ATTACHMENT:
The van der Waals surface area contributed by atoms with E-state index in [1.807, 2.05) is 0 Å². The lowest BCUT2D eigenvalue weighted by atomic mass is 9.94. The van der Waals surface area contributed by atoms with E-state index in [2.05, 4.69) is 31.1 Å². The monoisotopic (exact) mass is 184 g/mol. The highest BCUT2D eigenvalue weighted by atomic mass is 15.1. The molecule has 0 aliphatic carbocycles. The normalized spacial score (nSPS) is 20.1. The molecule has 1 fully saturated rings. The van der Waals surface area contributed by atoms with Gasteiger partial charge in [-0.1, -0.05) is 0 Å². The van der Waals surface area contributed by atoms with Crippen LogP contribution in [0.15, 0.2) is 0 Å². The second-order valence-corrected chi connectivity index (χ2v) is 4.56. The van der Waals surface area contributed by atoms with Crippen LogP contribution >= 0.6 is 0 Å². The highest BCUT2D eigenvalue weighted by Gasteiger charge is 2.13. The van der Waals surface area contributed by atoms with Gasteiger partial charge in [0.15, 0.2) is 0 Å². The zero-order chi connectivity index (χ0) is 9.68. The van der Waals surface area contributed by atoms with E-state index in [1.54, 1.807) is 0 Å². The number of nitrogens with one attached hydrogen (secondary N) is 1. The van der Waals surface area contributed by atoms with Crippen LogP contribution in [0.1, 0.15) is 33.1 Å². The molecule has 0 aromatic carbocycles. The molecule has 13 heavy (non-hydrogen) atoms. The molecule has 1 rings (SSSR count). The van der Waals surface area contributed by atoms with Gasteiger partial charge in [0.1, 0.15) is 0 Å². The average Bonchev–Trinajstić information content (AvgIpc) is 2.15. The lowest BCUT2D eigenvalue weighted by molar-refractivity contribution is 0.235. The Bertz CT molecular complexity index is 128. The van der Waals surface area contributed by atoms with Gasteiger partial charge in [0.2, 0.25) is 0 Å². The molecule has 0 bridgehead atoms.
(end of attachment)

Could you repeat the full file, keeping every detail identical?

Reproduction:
The van der Waals surface area contributed by atoms with E-state index in [1.807, 2.05) is 0 Å². The lowest BCUT2D eigenvalue weighted by atomic mass is 9.94. The van der Waals surface area contributed by atoms with E-state index in [2.05, 4.69) is 31.1 Å². The monoisotopic (exact) mass is 184 g/mol. The highest BCUT2D eigenvalue weighted by atomic mass is 15.1. The molecule has 0 aliphatic carbocycles. The normalized spacial score (nSPS) is 20.1. The molecule has 1 fully saturated rings. The van der Waals surface area contributed by atoms with Gasteiger partial charge in [-0.1, -0.05) is 0 Å². The van der Waals surface area contributed by atoms with Crippen LogP contribution in [0.15, 0.2) is 0 Å². The second-order valence-corrected chi connectivity index (χ2v) is 4.56. The van der Waals surface area contributed by atoms with Crippen LogP contribution >= 0.6 is 0 Å². The highest BCUT2D eigenvalue weighted by Gasteiger charge is 2.13. The van der Waals surface area contributed by atoms with Gasteiger partial charge in [0.15, 0.2) is 0 Å². The zero-order chi connectivity index (χ0) is 9.68. The van der Waals surface area contributed by atoms with E-state index in [1.54, 1.807) is 0 Å². The number of nitrogens with one attached hydrogen (secondary N) is 1. The van der Waals surface area contributed by atoms with Crippen LogP contribution in [0.1, 0.15) is 33.1 Å². The molecule has 0 aromatic carbocycles. The molecule has 13 heavy (non-hydrogen) atoms. The molecule has 1 rings (SSSR count). The van der Waals surface area contributed by atoms with Gasteiger partial charge in [0.1, 0.15) is 0 Å². The average Bonchev–Trinajstić information content (AvgIpc) is 2.15. The lowest BCUT2D eigenvalue weighted by molar-refractivity contribution is 0.235. The Bertz CT molecular complexity index is 128. The van der Waals surface area contributed by atoms with Gasteiger partial charge in [0.2, 0.25) is 0 Å². The molecule has 0 bridgehead atoms.